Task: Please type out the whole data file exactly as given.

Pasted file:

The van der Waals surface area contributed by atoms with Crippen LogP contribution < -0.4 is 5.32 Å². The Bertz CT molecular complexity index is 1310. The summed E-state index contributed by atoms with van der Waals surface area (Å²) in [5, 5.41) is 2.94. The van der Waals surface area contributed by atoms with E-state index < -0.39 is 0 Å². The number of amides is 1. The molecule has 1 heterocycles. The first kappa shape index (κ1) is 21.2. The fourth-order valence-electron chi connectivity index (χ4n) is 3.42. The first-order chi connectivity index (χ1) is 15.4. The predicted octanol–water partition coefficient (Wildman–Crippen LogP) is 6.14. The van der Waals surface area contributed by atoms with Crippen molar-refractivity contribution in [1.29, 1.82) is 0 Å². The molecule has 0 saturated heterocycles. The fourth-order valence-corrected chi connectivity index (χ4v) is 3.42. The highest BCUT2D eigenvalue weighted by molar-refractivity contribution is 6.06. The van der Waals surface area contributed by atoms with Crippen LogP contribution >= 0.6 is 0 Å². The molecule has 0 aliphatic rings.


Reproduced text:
The van der Waals surface area contributed by atoms with Crippen LogP contribution < -0.4 is 5.32 Å². The Bertz CT molecular complexity index is 1310. The summed E-state index contributed by atoms with van der Waals surface area (Å²) in [5, 5.41) is 2.94. The van der Waals surface area contributed by atoms with E-state index < -0.39 is 0 Å². The number of amides is 1. The molecule has 1 heterocycles. The first kappa shape index (κ1) is 21.2. The fourth-order valence-electron chi connectivity index (χ4n) is 3.42. The first-order chi connectivity index (χ1) is 15.4. The predicted octanol–water partition coefficient (Wildman–Crippen LogP) is 6.14. The van der Waals surface area contributed by atoms with Crippen molar-refractivity contribution in [1.29, 1.82) is 0 Å². The molecule has 0 saturated heterocycles. The fourth-order valence-corrected chi connectivity index (χ4v) is 3.42. The highest BCUT2D eigenvalue weighted by molar-refractivity contribution is 6.06. The van der Waals surface area contributed by atoms with Crippen LogP contribution >= 0.6 is 0 Å². The molecule has 0 aliphatic rings.